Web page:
Gerry Closs, Barbara Downes and Andrew Boulton have written atext that meets the requirements of these students. Following anintroduction to scientific methodology and its application to thestudy of ecology, several key concepts in freshwater ecology arereviewed using a wide range of scientific studies into fundamentaland applied ecological questions. Key ecological questions that areexplored in a freshwater context include the role of animaldispersal and predators on freshwater community structure and theimpact of pollutants and introduced species on freshwaterecosystems.
This book represents the only freshwater ecology textbook thatis specifically aimed at an introductory level. It will also be auseful primer for students who have not previously taken aspecialized freshwater course but who require an accessibleoverview of the subject.
Barbara Downes is a Senior Lecturer at the University ofMelbourne with research experience in both freshwater and marineenvironments. She conducts research on questions in basic ecologyas well as examining the effects of human impacts on theenvironment. Andrew Boulton is an Associate Professor inAquatic Ecology at the University of New England. His researchinterests lie in river ecology and management, temporary waters,surface water/groundwater interactions, and tertiary science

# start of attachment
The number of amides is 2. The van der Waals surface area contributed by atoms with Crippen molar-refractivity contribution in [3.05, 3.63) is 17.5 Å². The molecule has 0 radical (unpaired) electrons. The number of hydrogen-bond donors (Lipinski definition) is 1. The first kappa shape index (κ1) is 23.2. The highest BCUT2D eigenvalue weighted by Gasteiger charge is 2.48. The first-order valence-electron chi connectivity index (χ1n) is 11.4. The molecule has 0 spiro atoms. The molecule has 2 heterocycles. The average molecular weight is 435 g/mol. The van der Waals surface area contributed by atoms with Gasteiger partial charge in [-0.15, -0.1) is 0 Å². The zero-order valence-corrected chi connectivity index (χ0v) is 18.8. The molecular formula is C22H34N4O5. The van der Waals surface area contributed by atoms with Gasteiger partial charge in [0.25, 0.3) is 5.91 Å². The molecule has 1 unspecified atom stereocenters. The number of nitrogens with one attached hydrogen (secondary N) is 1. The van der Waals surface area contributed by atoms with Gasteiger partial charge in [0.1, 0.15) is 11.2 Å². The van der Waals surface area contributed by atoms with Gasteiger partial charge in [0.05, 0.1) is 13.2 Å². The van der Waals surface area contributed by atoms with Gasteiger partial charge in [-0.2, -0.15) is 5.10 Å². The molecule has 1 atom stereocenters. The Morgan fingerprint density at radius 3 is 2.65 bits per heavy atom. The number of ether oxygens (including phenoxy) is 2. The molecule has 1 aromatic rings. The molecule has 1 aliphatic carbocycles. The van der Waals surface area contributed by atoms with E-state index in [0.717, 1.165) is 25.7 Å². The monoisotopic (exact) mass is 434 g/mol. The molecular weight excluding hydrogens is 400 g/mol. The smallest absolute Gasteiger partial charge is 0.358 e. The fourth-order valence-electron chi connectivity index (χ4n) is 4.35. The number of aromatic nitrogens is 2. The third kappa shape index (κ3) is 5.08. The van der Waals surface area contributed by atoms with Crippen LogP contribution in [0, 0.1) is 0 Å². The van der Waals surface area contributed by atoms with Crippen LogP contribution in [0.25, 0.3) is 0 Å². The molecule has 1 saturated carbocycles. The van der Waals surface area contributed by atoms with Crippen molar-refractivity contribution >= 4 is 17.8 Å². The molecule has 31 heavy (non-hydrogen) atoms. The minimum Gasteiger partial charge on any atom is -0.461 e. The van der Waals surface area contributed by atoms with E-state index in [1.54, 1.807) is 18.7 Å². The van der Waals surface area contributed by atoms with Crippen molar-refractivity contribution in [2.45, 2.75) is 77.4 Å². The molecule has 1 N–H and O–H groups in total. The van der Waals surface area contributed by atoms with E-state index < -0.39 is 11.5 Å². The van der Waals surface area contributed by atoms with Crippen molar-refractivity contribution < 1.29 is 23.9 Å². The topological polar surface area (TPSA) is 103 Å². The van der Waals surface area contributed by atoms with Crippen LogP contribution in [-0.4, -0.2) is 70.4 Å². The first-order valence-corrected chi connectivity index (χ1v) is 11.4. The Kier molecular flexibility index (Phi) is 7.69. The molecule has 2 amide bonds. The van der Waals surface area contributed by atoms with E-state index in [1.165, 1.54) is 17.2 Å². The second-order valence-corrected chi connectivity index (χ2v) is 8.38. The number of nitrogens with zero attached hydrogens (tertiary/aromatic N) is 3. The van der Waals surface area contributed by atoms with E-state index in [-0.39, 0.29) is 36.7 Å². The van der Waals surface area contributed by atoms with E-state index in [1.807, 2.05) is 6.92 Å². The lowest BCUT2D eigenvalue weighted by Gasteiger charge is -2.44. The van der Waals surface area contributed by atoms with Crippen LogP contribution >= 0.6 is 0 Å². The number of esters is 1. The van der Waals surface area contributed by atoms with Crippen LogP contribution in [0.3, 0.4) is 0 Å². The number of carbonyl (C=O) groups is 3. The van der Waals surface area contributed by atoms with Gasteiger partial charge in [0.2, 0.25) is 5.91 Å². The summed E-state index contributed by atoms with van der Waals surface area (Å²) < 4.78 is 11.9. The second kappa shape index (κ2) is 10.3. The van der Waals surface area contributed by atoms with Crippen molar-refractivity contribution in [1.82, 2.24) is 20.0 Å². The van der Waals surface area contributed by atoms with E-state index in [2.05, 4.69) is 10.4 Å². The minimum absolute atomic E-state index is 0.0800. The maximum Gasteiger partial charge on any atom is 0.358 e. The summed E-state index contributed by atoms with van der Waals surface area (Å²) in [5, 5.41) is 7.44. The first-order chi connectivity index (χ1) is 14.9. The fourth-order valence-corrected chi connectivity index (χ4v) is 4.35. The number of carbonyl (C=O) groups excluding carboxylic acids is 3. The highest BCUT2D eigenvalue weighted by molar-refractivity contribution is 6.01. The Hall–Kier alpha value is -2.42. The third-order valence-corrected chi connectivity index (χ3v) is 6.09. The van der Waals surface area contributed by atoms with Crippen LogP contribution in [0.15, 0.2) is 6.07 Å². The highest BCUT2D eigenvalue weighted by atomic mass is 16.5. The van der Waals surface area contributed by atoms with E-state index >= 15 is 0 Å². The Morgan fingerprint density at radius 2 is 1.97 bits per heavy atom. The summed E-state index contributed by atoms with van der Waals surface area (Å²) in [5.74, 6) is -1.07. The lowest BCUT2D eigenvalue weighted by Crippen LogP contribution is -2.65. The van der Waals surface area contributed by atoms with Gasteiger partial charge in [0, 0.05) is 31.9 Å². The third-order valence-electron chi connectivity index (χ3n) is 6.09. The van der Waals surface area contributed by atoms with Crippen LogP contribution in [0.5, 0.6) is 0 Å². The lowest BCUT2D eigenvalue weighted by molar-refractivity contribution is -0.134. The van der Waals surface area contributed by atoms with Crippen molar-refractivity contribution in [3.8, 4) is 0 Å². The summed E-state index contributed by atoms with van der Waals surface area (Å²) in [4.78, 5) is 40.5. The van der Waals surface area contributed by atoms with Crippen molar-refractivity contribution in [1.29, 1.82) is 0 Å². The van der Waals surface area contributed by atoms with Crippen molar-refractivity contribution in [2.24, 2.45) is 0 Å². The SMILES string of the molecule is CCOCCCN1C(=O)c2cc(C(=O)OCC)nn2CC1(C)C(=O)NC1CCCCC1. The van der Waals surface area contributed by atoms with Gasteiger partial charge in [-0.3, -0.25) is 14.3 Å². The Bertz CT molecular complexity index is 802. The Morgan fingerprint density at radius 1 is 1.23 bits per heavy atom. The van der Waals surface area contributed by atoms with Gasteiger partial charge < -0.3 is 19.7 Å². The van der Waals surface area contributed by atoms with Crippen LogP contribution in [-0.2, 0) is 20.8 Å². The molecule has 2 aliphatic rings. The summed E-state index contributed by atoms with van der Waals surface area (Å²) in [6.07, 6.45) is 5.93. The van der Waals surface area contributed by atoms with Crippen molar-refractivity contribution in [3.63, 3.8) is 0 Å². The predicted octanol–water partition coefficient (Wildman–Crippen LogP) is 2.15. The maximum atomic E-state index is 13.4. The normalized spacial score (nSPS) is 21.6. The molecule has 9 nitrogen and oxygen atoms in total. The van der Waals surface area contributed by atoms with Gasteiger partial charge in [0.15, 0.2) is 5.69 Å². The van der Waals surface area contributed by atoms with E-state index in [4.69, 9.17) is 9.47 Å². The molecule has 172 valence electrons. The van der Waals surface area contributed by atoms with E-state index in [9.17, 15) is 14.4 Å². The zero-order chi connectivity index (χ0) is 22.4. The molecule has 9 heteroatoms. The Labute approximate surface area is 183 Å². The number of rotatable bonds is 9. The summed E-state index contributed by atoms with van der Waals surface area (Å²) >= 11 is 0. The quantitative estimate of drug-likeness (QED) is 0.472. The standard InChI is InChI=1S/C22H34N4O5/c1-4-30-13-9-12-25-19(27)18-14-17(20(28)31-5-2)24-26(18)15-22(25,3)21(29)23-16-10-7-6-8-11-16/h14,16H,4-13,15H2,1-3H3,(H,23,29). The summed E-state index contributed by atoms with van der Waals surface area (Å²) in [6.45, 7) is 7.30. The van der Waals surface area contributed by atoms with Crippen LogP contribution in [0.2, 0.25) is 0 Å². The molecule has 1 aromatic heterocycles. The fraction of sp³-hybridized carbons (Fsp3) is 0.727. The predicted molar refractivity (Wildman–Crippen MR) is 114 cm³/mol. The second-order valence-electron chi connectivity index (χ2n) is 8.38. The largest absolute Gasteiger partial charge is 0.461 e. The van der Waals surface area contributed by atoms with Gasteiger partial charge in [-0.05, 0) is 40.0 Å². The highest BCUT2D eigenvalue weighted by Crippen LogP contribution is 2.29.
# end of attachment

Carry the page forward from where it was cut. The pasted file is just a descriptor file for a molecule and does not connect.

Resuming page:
Australian Freshwater Ecology vividly describes thephysical, chemical and biological features of wetlands, lakes,streams, rivers and groundwaters in Australia. It presentsthe principles of aquatic ecology linked to practical managementand conservation, and explains the causes, mechanisms, effects andmanagement of serious environmental problems such as altered waterregimes, eutrophication, salinization, acidification and
sedimentation of inland waters.
Key features:contributions from a diverse, highly qualified team of aquaticecologists whose expertise
If chaos theory transformed our view of the universe, biomimicry is transforming our life on Earth. Biomimicry is innovation inspired by nature – taking advantage of evolution’s 3.8 billion years of R&D since the first bacteria. Biomimics study nature’s best ideas: photosynthesis, brain power, and shells – and adapt them for human use. They are revolutionising how we invent, compute, heal ourselves, harness energy, repair the environment, and feed the world.
Science writer and lecturer Janine Benyus names and explains this phenomenon. She takes us into the lab and out in the field with cutting-edge researchers as they stir vats of proteins to unleash their computing power; analyse how electrons zipping around a leaf cell convert sunlight into fuel in trillionths of a second; discover miracle drugs by watching what chimps eat when they’re sick; study the hardy prairie as a model for low-maintenance agriculture; and more.